Not many females - in my experience - will be ovulating then. Mine, and anecdotally many other owners Leos', certainly seem to know the time of year. They even know when it's Christmas 'cause they get fairy lights and Santa leaves them a pressie :lol2:
 
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Not many females - in my experience - will be ovulating then. Mine, and anecdotally many other owners Leos', certainly seem to know the time of year. They even know when it's Christmas 'cause they get fairy lights and Santa leaves them a pressie :lol2:
Sorry - I forgot that they need presents to get them ovulating. It seems females of many species are the same... :lol2:

Seriously, though, how on earth are they to know what the "season" is? They're in a thermostatically controlled environment, with "daytime" controlled by the keeper altering the timer on the lights. How can they detect the weather outside?

Just assuming they had some seasonal trigger from the weather outside, how can this be compared to the triggers from their natural environment?
 

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Sorry - I forgot that they need presents to get them ovulating. It seems females of many species are the same... :lol2:

Seriously, though, how on earth are they to know what the "season" is? They're in a thermostatically controlled environment, with "daytime" controlled by the keeper altering the timer on the lights. How can they detect the weather outside?

Just assuming they had some seasonal trigger from the weather outside, how can this be compared to the triggers from their natural environment?
Its more than light and temperature. Barometric pressure and possibly many factors we are unaware of. What makes Beardies brumate ? If temperature doesn't change, if lighting isnt altered they still go for a winter snooze. They still wake up in spring with one thing very much in mind. The triggers for these behaviours are probably far more complex than we realise.
 

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To add to Mals post - with which I am in full agreement - most Leos are kept with only a heatmat for heat. This will, as you know Jeffers, heat the substrate, but doesn't do much for ambient temps. So more often than not the ambient temp in the viv will also fall during the winter months. Believe me - my Leos at least - certainly know the seasons.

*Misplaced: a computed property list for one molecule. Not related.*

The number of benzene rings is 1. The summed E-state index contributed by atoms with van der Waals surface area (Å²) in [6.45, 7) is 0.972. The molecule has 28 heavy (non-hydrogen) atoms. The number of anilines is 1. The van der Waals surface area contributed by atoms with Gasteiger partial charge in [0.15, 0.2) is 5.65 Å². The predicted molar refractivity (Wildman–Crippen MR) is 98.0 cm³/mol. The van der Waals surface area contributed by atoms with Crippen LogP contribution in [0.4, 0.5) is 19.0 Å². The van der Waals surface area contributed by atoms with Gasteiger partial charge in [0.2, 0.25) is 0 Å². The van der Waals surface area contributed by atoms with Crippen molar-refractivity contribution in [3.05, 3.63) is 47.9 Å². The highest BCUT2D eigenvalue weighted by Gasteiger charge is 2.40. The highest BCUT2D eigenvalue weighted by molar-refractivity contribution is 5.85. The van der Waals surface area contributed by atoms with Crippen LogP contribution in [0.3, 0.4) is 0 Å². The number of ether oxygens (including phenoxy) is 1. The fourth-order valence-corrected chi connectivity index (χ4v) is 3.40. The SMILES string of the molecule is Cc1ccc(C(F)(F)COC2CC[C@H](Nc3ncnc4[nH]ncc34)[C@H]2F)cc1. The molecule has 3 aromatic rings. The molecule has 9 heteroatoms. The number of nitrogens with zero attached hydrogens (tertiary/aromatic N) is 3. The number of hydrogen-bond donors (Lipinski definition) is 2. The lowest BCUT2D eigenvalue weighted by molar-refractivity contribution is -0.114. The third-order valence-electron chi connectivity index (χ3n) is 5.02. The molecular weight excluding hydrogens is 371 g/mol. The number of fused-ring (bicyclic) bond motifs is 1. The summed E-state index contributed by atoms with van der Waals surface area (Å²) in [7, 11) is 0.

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The barometric pressure theory doesn't make sense, since it varies a lot all year round.

Lighting levels don't make sense - unless you deliberately change the lighting levels and times, which is something you could do at any time of the year.

Temperatures I can accept - if your conditions vary that much, then it is possible that the leopard gecko is getting cold and will react accordingly. In fact, since my leopard gecko is in a place where it doesn't fluctuate - and she doesn't brumate, that really supports the theory.

I don't believe all the "mysterious" powers that reptiles are supposed to have. There is nothing anatomically that suggests they can do much. Even the parietal eye in beardies is pretty well understood (we have one too, by the way).
 

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Temps in our gecko room are between 72 &78 f. Lighting is controlled by a timer. The leo racks are all thermostatically controlled. All parameters are the same 24 hours a day and 52 weeks a year. We don't alter the settings on lights or the stats. Same with the tanks housing other species. UV canopies, heat lamps etc.Once they are set up they stay that way. Its been that way for at least 6 years. Our leos have just started ovulating and will carry on until late September. The cave geckos for the last 4 years although in permanent groups have only produced eggs from June through to the end of September. Our Barking Geckos have only just started. So despite there being no obvious change in temperature or lighting throughout the year we clearly have a defined breeding season. The same thing has been reported by hundreds of hobbyist breeders and large scale commercial breeders. Obviously there is something other than temperature or lighting effecting behaviour.